Apple has to worry about two things now. The first is getting beyond being a U.S. centric sales company. They are working hard on that now with pushes into China and that crazy rumored cheaper iPhone for Emerging markets. The second though is something every company faces and that is the retention of your customer to the brand. Like it or not, but the competition has caught up to Apple. And I’d even say they have jumped ahead in some places. The wild card moving forward is that Tim cook’s Apple is not Steve jobs’s Apple. Trying to parse things in the “what would Steve Do?” mental hopscotch game isn’t just impossible, since we couldn’t know what he was thinking on a good day in the past, but Cook has made some drastic changes to make the exercise pointless before you ever lace up the running shoes. For the first time in a long time, Apple is worth watching for no other reason as to see how they will respond to the market pressures over the brand that dictated what the mobile industry had to do to keep up with them for almost a decade.
Remember, you can hear some great commentary about all things Apple at “Triple Click Home”
2. Nexus 7 and Android 4.1 include major accessibility changes
Behold the article link to the blind Bargains story
And here are my thoughts from that article:
Google, in 2012, demonstrated they could change the conversation in the mobile marketplace. If it wasn’t Samsung selling like gangbusters with the Galaxy S 3 and Galaxy Note lines, and taking the number one phone maker in the world title to boot, it was Google its self-having hits with the Nexus 4. Tablets also saw competition from Google with the amazing Nexus 7. And in the cases with the Nexus 7 and the nexus 4, along with the Samsung aided Nexus 10 and other nexus models, Google won the war on Android’s biggest issue with version fragmentation. This is key as jellybean 4.2 offers a very viable and welcome improvement to the level of access previously seen with Talkback. For those who have been Android loyalists, this release may bring a mixed bag in its more iOS Voiceover approach to access in Explore by Touch. But for those wanting to have options and a more Apple like experience, this version of Android should be the very lowest version number considered when dipping a toe into the water of Android devices. Also, the Nexus 7 is way more cheaper than an iPad mini.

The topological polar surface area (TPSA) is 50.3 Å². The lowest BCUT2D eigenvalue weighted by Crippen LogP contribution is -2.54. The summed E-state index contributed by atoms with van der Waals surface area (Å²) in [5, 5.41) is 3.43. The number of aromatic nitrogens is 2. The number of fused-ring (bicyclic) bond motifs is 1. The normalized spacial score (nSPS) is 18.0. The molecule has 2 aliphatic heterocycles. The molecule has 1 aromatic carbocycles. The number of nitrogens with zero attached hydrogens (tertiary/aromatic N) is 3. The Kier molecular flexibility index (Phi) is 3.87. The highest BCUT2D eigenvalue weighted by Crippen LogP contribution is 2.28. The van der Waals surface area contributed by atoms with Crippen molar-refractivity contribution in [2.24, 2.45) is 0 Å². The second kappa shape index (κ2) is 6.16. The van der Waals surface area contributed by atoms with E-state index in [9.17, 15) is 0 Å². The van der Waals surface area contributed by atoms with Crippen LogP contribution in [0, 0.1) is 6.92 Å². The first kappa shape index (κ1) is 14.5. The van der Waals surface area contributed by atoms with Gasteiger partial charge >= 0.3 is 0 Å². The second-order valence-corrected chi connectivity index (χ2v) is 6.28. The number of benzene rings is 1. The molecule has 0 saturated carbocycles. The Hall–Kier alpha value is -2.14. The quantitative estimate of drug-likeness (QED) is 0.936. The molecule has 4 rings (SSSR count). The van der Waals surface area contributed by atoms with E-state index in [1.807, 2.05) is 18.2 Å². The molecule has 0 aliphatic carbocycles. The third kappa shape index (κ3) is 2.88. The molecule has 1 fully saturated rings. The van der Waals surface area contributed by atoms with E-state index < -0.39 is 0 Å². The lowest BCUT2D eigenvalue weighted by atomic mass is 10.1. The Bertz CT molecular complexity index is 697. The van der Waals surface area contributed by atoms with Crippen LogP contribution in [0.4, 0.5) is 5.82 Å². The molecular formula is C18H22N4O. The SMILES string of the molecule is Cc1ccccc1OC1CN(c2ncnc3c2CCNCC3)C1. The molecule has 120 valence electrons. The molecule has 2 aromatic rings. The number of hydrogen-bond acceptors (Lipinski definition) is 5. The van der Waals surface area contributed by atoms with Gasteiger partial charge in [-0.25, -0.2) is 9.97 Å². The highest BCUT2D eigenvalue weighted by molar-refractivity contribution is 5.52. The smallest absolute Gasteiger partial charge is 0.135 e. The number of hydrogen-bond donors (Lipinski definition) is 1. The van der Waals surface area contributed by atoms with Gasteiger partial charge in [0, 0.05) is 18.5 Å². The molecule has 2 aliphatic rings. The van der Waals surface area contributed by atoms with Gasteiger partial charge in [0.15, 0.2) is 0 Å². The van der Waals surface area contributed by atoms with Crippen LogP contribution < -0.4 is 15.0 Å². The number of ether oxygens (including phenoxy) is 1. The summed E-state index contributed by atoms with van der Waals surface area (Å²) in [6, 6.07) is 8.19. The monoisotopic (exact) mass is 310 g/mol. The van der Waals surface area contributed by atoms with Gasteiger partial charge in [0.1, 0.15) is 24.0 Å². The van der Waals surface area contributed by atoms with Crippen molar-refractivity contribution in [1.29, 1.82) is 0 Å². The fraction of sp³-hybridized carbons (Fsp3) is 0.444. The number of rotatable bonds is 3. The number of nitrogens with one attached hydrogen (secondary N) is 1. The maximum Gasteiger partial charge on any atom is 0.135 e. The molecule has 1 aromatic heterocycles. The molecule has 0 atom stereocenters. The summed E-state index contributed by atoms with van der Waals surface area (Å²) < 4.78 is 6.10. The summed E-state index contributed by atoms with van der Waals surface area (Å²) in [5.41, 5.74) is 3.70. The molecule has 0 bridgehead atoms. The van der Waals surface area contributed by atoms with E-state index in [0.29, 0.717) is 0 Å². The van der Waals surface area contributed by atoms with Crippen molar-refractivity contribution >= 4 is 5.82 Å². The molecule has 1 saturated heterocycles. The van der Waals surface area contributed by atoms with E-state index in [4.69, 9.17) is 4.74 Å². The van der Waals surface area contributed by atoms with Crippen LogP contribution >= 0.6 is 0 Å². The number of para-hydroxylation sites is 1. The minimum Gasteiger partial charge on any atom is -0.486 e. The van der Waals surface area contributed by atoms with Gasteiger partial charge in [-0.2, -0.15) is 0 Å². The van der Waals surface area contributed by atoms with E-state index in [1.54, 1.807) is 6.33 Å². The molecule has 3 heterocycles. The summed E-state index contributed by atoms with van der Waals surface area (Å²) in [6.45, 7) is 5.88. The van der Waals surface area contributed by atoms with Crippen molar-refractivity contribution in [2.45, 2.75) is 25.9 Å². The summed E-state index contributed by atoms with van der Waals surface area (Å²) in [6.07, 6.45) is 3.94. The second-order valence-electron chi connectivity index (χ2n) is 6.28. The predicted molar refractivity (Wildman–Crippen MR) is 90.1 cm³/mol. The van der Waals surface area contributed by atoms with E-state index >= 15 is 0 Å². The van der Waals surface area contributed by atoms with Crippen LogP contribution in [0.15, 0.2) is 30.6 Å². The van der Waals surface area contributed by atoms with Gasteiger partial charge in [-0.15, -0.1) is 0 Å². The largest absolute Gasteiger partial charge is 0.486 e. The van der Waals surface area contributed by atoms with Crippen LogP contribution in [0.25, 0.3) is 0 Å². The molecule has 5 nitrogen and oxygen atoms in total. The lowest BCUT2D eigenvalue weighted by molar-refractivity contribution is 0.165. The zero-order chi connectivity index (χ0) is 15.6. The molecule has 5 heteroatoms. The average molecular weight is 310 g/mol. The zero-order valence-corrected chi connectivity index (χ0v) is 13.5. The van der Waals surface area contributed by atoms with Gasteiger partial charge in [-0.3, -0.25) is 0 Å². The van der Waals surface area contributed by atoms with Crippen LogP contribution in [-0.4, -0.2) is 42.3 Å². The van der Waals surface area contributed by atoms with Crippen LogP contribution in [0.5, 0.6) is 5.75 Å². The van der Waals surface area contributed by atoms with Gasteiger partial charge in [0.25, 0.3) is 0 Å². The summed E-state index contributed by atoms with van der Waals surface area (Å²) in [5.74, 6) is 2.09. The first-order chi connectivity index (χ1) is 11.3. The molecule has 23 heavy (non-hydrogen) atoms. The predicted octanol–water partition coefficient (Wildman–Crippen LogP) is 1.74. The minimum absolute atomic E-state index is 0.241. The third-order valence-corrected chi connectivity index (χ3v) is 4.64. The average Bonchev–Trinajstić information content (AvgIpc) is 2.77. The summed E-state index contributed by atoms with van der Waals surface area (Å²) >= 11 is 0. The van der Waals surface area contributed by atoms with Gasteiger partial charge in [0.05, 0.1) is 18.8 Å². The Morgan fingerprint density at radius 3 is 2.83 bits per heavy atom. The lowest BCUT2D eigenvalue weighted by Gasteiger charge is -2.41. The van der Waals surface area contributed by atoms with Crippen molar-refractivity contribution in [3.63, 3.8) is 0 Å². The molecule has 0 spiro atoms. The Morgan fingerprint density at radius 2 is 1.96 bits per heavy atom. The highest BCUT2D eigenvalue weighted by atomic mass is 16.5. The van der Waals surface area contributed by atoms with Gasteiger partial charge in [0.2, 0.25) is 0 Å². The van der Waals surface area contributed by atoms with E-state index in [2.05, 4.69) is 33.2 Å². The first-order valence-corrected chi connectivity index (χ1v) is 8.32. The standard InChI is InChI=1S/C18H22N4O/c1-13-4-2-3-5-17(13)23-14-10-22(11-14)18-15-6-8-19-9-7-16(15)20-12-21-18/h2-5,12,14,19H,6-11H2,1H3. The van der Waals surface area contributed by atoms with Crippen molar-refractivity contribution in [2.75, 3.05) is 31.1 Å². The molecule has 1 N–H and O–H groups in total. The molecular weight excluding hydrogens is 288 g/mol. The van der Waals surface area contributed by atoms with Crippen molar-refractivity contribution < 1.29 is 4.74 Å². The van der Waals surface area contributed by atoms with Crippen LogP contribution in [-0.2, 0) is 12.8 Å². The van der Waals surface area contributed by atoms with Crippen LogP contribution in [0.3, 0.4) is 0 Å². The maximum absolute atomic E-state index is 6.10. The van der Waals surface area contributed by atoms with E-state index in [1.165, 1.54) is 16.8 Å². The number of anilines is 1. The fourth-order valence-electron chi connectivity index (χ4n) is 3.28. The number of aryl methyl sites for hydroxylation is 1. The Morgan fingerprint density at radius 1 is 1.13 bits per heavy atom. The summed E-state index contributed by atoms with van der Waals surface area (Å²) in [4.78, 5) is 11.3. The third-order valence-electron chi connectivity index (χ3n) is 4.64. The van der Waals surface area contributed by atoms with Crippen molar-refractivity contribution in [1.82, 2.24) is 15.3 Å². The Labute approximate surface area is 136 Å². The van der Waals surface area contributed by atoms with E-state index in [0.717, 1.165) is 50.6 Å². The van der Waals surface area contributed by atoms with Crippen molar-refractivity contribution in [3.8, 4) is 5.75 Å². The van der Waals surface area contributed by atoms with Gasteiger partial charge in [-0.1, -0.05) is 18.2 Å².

Well if that wasn’t a lengthy thing to read on the subject, ahem, you can also check out the huge nexus 7 special we did on “That Android Show” for even more about the device. It’s the best, and most affordable, way to keep up to date on stock Android. Also, it’s a good starting point for those who want to begin to learn the OS but not lock themselves into a two year handset contract in the process. You can catch the Nexus 7 special here…
Drum roll please!
1. Fleksy keyboard for iPhone
No other story in 2012 hit on so many levels. Here’s a company whose app went from being Blindness related to having mainstream success with a product that could be used universally. That is except for the fact that the iOS ecosystem really demonstrated its limitations to both sets of users as the functionality desired is not allowed by Apple in iOS. Then you have the possibility of the app moving to Android and doing everything it couldn’t do on iOS. Plus, the gang at Fleksy is just a great group of people. Making the success even better all the way around. Sure some may not have been thrilled about the price drops, the options on iOS initially but the company has been very forthcoming about what is possible and what they see as the potential in their future releases. This drive in their outward facing efforts, especially in social media, has been astounding, and for me, this app’s triumphs in so many arenas are why I believe that it was the biggest AT story in 2012.
And to hear our SPN interview from the show floor of the NFB 2012 National Convention, warp on over to the SeroTalk page at:
Oh, before I go, I said I would show you all my votes for last yer’s ballot. They were not too far away from where the panel landed.
1 Fleksy keyboard for iPhone
2 Nexus 7 and Android 4.1 include major accessibility changes
3 NVDA Releases Several major Updates
4 iPad Refreshed Twice, iPad Mini Added
5 Focus 14 Braille Display Released, Focus 40 Refreshed
6 Firefox accessible on Android
7 Windows 8 Released, includes some more built-in access
8 Jaws 14 Released with Flexible Web
9 HumanWare Releases Deaf Blind Communicator App for iOS Devices
10 GWConnect Updated, causes debate with ad-supported model
11 Amazon Adds Accessibility to some Kindle Models, but falls short
12 Panasonic Announces Line of 30 UK Televisions with Text-to-speech Capabilities
I’ve got one more post about 2012, found that one in my backup files as well, to come in march. Its more lighthearted and fun though. And more ‘inside baseball’ for how we do things on the podcast front.